A nationwide survey of 1,400 hospital executives shows that 48 percent of them think reduced Medicare reimbursements may force their hospitals to close in the next five years.
But for the time being, all Utah hospitals are conducting business as usual.Small, rural and government-owned hospitals in Arkansas, Louisiana, Oklahoma and Texas are the most vulnerable, according to the survey conducted and paid for by Touche Ross accounting and management consulting firm.
Most of Utah's rural hospitals are losing money, but an executive of the Utah Hospital Association said none of them are in danger because they are being subsidized by counties or such large hospital corporations as Intermountain Health Care.
Robert D. Burton, association vice president, said health providers are united in the continuing battle to keep the hospitals open.
"The very survival of these rural communities is dependent on the survival of the hospitals - the community's first or second major employer," he said.
Suburban hospitals and hospitals owned by religious organizations also may be much more likely to close than in previous years, the survey showed.
Utah hospitals have felt that potential danger.
St. Mark's Hospital, which was started by the Episcopal Diocese of Utah in a home more than 100 years ago, was sold last December to the for-profit Hospital Corp. of America to enable it to become a "flagship" facility.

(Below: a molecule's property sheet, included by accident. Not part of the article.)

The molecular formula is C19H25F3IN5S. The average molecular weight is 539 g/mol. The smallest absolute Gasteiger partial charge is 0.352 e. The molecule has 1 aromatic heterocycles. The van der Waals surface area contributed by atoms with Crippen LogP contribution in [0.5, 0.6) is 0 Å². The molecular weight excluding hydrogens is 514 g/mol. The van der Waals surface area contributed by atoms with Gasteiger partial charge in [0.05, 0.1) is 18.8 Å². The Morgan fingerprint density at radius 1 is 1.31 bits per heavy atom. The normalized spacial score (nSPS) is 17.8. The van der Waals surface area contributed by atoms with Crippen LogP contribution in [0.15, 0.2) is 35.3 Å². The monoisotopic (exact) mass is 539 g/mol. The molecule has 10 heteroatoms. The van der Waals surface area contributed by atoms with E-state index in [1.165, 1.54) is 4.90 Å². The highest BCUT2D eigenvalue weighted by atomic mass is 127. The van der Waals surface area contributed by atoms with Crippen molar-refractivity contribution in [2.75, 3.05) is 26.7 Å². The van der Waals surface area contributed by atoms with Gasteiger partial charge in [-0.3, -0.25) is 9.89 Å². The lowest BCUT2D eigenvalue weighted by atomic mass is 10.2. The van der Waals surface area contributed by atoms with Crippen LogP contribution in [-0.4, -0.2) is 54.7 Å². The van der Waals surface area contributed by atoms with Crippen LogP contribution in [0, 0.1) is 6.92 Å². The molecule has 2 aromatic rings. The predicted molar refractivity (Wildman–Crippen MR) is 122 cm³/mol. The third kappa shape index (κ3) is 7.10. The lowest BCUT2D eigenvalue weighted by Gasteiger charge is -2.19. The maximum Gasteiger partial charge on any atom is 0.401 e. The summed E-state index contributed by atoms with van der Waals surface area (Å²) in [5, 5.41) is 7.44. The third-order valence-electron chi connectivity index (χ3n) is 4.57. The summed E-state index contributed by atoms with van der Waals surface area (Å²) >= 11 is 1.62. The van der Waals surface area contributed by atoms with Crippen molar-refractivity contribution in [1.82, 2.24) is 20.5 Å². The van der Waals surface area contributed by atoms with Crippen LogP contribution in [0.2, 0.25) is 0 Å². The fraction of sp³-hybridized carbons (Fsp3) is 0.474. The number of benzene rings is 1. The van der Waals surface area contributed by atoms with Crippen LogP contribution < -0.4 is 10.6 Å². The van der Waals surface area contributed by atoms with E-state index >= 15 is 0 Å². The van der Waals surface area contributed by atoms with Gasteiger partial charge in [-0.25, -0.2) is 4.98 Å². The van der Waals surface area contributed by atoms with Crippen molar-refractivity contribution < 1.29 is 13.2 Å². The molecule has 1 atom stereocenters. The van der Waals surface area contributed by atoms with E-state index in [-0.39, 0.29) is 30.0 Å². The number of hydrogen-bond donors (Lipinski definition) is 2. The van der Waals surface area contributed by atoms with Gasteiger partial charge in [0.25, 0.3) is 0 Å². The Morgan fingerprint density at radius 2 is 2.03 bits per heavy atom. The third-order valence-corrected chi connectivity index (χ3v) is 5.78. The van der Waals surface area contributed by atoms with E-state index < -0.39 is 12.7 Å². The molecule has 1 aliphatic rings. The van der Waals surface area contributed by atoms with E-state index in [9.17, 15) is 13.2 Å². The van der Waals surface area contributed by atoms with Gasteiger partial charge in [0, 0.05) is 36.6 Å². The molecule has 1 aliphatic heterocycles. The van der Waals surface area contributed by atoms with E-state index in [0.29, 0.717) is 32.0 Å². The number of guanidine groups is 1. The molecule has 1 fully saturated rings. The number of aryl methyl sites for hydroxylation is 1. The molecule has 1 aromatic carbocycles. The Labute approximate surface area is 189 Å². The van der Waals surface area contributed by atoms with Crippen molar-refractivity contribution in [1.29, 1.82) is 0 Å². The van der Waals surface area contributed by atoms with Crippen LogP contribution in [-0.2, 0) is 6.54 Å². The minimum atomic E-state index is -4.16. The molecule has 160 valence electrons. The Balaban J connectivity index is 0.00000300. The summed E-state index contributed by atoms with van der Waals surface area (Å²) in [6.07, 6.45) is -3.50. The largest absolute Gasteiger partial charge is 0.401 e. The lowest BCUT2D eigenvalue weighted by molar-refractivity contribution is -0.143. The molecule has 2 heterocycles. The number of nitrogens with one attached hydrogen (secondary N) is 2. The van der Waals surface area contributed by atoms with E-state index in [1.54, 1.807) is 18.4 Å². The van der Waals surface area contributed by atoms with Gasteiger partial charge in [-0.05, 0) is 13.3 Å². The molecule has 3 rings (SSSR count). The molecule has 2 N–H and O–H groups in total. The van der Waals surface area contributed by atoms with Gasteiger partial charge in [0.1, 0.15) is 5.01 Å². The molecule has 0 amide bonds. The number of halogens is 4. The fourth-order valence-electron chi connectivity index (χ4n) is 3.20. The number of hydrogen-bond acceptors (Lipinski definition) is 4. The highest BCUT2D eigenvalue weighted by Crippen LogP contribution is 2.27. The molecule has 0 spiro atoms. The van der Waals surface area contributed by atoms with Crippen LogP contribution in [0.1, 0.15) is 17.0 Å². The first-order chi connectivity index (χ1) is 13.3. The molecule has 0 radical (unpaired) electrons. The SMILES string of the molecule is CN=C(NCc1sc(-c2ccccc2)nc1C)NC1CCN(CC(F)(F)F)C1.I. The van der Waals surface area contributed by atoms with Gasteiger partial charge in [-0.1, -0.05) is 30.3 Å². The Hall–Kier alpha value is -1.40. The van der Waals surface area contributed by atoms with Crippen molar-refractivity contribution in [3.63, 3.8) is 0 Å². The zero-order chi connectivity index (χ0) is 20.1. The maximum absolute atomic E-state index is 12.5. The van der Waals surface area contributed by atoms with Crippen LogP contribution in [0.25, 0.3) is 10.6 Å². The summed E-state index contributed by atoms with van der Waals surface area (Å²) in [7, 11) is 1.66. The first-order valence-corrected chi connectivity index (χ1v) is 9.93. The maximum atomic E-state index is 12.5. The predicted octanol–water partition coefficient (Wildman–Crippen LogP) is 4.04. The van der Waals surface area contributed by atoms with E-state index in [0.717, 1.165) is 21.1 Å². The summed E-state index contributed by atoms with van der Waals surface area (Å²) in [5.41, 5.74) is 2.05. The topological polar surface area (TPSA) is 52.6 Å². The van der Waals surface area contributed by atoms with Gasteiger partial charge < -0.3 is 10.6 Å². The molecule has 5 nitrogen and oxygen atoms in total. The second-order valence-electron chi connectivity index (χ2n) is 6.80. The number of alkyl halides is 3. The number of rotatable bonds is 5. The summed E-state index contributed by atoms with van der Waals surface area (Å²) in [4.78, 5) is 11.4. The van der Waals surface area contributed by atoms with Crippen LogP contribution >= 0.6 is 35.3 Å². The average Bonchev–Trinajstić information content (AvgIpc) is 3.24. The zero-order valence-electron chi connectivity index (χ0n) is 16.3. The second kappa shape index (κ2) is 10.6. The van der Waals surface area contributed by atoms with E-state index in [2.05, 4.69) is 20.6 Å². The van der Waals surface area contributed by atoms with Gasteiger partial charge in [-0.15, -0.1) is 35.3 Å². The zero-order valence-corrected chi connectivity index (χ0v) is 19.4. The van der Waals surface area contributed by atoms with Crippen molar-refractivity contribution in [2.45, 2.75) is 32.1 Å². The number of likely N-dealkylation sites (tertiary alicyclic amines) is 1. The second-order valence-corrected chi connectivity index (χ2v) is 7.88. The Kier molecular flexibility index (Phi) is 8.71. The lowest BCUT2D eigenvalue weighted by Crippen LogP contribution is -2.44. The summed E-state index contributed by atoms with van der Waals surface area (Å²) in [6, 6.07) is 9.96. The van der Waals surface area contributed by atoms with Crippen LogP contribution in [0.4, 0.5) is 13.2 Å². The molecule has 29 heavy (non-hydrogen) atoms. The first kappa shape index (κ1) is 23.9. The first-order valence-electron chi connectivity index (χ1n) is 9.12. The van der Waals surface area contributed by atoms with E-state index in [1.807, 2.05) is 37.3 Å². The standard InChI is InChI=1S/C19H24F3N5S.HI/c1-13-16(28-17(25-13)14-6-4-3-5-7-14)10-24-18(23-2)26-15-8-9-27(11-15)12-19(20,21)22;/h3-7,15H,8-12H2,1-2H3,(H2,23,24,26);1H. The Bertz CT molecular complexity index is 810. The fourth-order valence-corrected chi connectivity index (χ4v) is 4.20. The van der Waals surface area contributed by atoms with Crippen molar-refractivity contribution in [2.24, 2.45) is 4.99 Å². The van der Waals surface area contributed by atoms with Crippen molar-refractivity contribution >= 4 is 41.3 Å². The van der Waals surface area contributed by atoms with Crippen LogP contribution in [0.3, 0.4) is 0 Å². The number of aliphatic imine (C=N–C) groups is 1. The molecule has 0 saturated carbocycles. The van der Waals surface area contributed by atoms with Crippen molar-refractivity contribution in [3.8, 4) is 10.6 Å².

Stewart M. Hanson Jr., diocese chancellor, said the hospital had always provided excellent health care. "But it became very apparent within the last year or so, as technology took quantum leaps, that the Episcopal Church couldn't keep a competitive position in a very competitive market. When the opportunity to sell came along, the church took advantage of it."
Holy Cross Hospital, owned by the Sisters of the Holy Cross, is also feeling financial pressure. In March, hospital executives laid off 130 employees "in an attempt to be forward-looking."
"With increasing problems of Medicare and other reimbursements, we felt that we really wanted to choose our destiny in terms of having enough foresight to decrease whatever costs we could while maintaining our quality of health," said Sister Olivia Marie Hutcheson, vice president for mission and medical staff services.
"The action we have taken has really been helpful, and we are going forward with strength."
Hospitals' increased vulnerability to failure is caused by a decrease in revenues under the Medicare Prospective Payment system, a program created in 1983 to standardize the amounts Medicare reimburses hospitals for inpatient care.
Burton said the reductions are a real concern to everyone associated with Utah's hospitals.
"It puts pressure on hospitals' very survival, but I don't foresee any of them closing at this time," he said. "But we are going to have to keep monitoring them. It could jeopardize their future - or at least their ability to provide the quality of care they are providing now."
In its recent survey, Touche Ross sent questionnaires to hospital executives at all 5,678 acute-care hospitals in the country. Almost 70 percent of the hospital executives surveyed said hospital incomes have dropped since the inception of the Medicare Prospective Payment program.
In 1986, hospital executives estimated that 21 percent of their facilities might close. In the recent survey, the chance for closure jumped to 46 percent of local hospitals.